Riaz Haq said...

Low: "By 2060, it will be much larger then 40 Trillion, either it's a highly conservative figure, or deliberately lowered."

The answer will depend on the outcome of #US-#China #technology war that's now underway. #America is trying to slow China down by imposing curbs on sales of high-end #semiconductors & semi #manufacturing equipment, an industry dominated by the US.

Mayraj F. said...

No other party has achieved what it has. By the way, I have google alerts on China to find articles on local government related info. These alerts have picked up nonrelated material also, So for years I have seen demonization of China in the media. What US is doing now is just ramped up demonization. It reveals a desperation and makes no sense as will do more self harm than anything else. US policy just reveals policymaking bankruptcy in ability to adjust to change.

Mayraj F. said...

CPC Transforms China as World Class Power
It achieved twin goals of getting rid of poverty and standing up to bullying by foreigners by developing “socialism with Chinese characteristics” and realising that development, not ideology, is the hard truth.
M.K. Bhadrakumar 02 Jul 2021

This is the season to re-read Edgar Snow’s Red Star Over China, the classic work on the birth of the communist movement in China. Alongside John Reed’s Ten Days That Shook the World, the gripping eyewitness account of the Bolshevik Revolution, Snow’s book was compulsive reading in the first flush of revolutionary enthusiasm as college students.

Then, inevitably, time took its toll. There is a famous work The Anatomy of Revolution (1939) by the American historian of France Crane Brinton which outlines the uniformities of four major political revolutions — the English Revolution of the 1640s, the American, the French, and the 1917 Russian Revolution. Brinton concluded how revolutions followed a life-cycle from the Old Order to a moderate regime to a radical regime, to Thermidorian reaction.

He likened the dynamics of revolutionary movements to the progress of fever. Brinton’s book appeared a full decade before the Chinese revolution. However, although much water has flowed down the Yangtze since the “Thermidorian reaction” set in, there is still keen delight in the precarious notions the Revolution left behind in China, which are both dramatic and didactic and inspire animated discussion.

Without doubt, the Communist Party of China (CPC), whose centennial falls on July 1, has a great deal to celebrate. It took almost three decades after the revolution (1949) for the CPC to realise that development, not ideology, is the hard truth.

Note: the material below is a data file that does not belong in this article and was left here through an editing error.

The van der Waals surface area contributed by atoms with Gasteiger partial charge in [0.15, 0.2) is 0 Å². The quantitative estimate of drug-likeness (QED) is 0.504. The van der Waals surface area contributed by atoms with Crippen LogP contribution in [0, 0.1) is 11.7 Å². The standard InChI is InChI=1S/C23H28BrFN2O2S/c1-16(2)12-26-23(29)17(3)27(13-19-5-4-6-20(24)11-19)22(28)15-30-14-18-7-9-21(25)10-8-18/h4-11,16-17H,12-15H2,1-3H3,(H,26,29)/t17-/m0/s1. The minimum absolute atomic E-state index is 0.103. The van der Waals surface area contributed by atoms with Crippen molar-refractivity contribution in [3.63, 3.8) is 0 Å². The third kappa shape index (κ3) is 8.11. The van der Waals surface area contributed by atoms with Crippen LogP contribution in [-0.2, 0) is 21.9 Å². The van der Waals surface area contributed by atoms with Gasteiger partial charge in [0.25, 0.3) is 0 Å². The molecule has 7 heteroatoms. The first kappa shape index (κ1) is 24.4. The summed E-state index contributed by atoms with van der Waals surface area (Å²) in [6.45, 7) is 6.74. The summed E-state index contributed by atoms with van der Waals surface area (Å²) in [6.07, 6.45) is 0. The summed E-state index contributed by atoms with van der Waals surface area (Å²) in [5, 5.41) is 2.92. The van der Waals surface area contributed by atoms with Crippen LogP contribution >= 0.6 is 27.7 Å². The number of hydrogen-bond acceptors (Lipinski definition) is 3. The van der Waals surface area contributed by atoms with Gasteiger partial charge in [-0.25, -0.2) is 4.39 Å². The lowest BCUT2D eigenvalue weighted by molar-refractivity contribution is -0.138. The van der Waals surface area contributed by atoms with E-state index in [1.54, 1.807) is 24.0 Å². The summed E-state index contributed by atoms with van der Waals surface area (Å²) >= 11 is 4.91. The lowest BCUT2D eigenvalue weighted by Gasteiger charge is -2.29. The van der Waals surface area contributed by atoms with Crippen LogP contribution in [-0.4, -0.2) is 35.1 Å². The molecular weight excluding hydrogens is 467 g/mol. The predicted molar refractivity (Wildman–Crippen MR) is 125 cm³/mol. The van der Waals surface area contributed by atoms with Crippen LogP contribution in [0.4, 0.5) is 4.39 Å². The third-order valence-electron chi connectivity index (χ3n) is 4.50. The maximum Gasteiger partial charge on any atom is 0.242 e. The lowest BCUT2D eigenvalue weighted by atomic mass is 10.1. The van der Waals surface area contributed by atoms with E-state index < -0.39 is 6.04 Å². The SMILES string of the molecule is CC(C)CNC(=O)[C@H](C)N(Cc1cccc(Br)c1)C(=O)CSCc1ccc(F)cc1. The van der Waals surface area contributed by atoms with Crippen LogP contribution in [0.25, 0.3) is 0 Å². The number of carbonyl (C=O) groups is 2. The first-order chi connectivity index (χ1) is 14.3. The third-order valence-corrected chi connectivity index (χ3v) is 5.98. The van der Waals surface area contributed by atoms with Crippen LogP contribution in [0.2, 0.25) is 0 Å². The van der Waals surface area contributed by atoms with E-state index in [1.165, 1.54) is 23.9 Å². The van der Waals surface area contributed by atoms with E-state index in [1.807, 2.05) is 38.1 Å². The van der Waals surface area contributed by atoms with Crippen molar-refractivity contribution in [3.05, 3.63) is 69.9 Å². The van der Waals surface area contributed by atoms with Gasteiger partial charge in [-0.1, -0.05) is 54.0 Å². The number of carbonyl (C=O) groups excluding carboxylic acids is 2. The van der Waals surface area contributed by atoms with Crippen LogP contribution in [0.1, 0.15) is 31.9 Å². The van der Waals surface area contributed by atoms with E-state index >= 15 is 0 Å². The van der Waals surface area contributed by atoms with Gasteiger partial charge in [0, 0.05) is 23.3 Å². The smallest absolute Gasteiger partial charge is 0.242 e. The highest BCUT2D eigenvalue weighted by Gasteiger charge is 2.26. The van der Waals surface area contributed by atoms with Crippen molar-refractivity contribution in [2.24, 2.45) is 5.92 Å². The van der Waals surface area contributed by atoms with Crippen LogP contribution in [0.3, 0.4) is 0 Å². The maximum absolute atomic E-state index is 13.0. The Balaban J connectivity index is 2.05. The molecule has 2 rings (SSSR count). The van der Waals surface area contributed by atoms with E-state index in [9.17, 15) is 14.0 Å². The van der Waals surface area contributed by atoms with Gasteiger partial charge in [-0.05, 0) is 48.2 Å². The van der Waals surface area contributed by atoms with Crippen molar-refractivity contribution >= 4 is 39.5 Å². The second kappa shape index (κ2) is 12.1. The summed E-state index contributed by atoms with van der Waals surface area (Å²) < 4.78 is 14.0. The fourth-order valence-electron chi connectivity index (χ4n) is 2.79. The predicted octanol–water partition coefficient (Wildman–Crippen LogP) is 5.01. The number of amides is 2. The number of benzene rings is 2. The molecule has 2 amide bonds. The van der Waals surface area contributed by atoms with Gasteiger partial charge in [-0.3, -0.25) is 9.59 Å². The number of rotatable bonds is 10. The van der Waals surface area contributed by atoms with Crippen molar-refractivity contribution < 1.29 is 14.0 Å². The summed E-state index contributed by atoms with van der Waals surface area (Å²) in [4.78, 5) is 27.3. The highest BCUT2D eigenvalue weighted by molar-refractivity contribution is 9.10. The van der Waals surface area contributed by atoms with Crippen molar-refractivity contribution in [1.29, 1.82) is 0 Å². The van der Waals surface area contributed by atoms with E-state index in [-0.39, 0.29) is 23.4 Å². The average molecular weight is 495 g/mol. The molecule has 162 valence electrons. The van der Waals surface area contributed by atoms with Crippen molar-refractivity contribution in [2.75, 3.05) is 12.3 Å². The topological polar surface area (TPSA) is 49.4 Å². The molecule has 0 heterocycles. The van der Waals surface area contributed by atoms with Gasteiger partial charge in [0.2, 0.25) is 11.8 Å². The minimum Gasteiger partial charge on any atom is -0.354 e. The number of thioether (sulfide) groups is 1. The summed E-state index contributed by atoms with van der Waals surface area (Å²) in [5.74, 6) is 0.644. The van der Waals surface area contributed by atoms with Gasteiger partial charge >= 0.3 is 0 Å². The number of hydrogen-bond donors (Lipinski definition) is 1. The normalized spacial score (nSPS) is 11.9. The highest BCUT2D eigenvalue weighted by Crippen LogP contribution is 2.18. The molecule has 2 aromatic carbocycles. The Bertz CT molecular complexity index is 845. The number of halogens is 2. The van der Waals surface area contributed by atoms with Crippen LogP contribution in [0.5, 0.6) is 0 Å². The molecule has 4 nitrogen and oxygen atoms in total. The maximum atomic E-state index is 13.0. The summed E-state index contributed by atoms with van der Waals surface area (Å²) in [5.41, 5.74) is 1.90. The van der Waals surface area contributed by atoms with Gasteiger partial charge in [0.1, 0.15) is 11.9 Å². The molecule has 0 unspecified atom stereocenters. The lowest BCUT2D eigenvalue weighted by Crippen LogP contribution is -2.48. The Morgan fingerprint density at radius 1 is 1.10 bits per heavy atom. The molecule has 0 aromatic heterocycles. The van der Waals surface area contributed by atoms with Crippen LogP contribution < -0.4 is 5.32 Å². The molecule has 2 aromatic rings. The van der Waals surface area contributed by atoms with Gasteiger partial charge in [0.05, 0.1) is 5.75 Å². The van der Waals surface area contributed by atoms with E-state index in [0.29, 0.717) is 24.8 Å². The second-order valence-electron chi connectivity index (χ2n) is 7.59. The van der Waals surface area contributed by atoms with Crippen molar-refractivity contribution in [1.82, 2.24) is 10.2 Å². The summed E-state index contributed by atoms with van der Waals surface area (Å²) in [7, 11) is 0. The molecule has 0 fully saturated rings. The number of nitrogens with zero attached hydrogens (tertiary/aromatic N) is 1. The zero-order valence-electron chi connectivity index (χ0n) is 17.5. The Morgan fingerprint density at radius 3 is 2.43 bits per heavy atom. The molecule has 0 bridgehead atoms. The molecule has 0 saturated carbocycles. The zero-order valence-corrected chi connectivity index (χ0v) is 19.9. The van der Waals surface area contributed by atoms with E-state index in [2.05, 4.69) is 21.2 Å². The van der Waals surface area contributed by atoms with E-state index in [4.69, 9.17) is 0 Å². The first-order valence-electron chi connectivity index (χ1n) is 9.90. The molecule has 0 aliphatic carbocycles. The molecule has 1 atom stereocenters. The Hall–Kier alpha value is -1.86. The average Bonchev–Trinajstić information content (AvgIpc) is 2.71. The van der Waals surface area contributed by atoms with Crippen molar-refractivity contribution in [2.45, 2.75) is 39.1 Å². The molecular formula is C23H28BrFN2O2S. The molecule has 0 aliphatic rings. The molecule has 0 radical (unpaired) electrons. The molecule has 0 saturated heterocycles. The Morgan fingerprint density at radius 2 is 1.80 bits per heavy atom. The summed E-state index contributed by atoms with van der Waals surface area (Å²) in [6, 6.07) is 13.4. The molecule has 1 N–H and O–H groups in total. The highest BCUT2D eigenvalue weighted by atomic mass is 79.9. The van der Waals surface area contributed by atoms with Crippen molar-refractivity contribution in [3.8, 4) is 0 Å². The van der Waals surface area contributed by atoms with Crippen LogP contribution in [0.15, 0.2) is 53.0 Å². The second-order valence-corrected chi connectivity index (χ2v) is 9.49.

In Deng Xiaoping’s words, “It doesn’t matter if a cat is black or white so long as it catches mice.” Those poignant words signalled that China was changing course and embarking on a radically new development path required to meet the country’s actual conditions at that point in time. Deng’s reform and opening up in 1978 unshackled China from the ideological straitjacket.

When Mao died in 1976, China’s per capita GDP was more or less that of Bangladesh. Today, the United States feels greatly agitated that China is the world’s second largest economy already and well set to overtake it before the end of this decade.

The World Bank estimates that the CPC lifted 800 million people out of absolute poverty in the four decades since 1978, a stupendous feat in human history. In 2012, Xi Jinping as the new General Secretary of the CPC Central Committee pledged that the 100 million people who were still below poverty line would move up the ladder by 2020. He redeemed that pledge last December as China became completely free of poverty.

To spearhead the poverty alleviation programme, from 2013 to 2020, the CPC selected and dispatched as first Party secretaries and resident working team members to rural and remote areas to accurately identify each and every poor family and poor village, and implement targeted projects nationwide to comprehensively improve their lives and livelihood.

It is precisely this unique Party-State system that explains China’s epochal rise. The CPC is omnipotent in China and has become synonymous with the nation, the society and its politics. Succinctly put, national development flows from the robust pursuit of long-term goals set by the CPC.

The Party system is based on educated, competent functionaries who have risen to the top with grassroots experience in multiple provinces that moulded their national outlook, which makes the top leadership collegiate and helps consensus-building on major national issues.

Ahmed said...

Dear Sir

I have something important to share with you, this is a video of a Pakistani lady named "Dr.Sarah Qureshi, she has been working on making engines of planes with her father. Her father is a Scientist and she has done her Phd.

This is her interview on HUM TV in Pakistan ,and I think she is the only lady in entire Asia who could make engines of aircrafts.

Now the question is that this interview was taken somewhere in 2019, it has been 2 years now, didn't PTI government learn about this talented and skilled lady?